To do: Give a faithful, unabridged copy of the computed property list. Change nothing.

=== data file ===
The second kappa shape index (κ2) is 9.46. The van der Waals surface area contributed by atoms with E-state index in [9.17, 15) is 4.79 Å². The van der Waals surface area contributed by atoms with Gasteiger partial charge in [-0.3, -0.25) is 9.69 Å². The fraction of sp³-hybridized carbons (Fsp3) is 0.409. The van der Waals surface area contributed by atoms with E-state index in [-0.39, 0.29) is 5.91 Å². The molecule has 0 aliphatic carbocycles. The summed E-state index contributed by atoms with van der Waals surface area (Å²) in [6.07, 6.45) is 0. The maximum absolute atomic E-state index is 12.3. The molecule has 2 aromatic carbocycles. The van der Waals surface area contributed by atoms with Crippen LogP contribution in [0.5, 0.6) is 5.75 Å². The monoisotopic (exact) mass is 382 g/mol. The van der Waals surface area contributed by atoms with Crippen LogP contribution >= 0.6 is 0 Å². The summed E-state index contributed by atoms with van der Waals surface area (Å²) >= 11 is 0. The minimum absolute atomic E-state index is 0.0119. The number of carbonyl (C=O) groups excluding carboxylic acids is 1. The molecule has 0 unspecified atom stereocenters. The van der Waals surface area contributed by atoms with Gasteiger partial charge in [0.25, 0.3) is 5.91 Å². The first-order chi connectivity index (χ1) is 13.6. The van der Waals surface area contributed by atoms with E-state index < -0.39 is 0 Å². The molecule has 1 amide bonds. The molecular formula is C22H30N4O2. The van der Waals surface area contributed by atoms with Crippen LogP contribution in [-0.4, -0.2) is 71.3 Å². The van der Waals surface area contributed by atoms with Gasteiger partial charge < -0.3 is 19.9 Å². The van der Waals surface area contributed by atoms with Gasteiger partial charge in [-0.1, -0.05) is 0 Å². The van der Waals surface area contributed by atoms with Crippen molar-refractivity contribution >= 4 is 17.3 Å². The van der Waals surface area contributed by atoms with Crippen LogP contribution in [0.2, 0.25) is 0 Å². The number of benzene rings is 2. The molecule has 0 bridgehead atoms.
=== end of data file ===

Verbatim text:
The second kappa shape index (κ2) is 9.46. The van der Waals surface area contributed by atoms with E-state index in [9.17, 15) is 4.79 Å². The van der Waals surface area contributed by atoms with Gasteiger partial charge in [-0.3, -0.25) is 9.69 Å². The fraction of sp³-hybridized carbons (Fsp3) is 0.409. The van der Waals surface area contributed by atoms with E-state index in [-0.39, 0.29) is 5.91 Å². The molecule has 0 aliphatic carbocycles. The summed E-state index contributed by atoms with van der Waals surface area (Å²) in [6.07, 6.45) is 0. The maximum absolute atomic E-state index is 12.3. The molecule has 2 aromatic carbocycles. The van der Waals surface area contributed by atoms with Crippen LogP contribution in [0.5, 0.6) is 5.75 Å². The monoisotopic (exact) mass is 382 g/mol. The van der Waals surface area contributed by atoms with Crippen LogP contribution >= 0.6 is 0 Å². The summed E-state index contributed by atoms with van der Waals surface area (Å²) >= 11 is 0. The minimum absolute atomic E-state index is 0.0119. The number of carbonyl (C=O) groups excluding carboxylic acids is 1. The molecule has 0 unspecified atom stereocenters. The van der Waals surface area contributed by atoms with Gasteiger partial charge in [0.25, 0.3) is 5.91 Å². The first-order chi connectivity index (χ1) is 13.6. The van der Waals surface area contributed by atoms with E-state index < -0.39 is 0 Å². The molecule has 1 amide bonds. The molecular formula is C22H30N4O2. The van der Waals surface area contributed by atoms with Crippen LogP contribution in [-0.4, -0.2) is 71.3 Å². The van der Waals surface area contributed by atoms with Gasteiger partial charge < -0.3 is 19.9 Å². The van der Waals surface area contributed by atoms with Gasteiger partial charge in [-0.1, -0.05) is 0 Å². The van der Waals surface area contributed by atoms with Crippen molar-refractivity contribution >= 4 is 17.3 Å². The van der Waals surface area contributed by atoms with Crippen LogP contribution in [0.2, 0.25) is 0 Å². The number of benzene rings is 2. The molecule has 0 bridgehead atoms.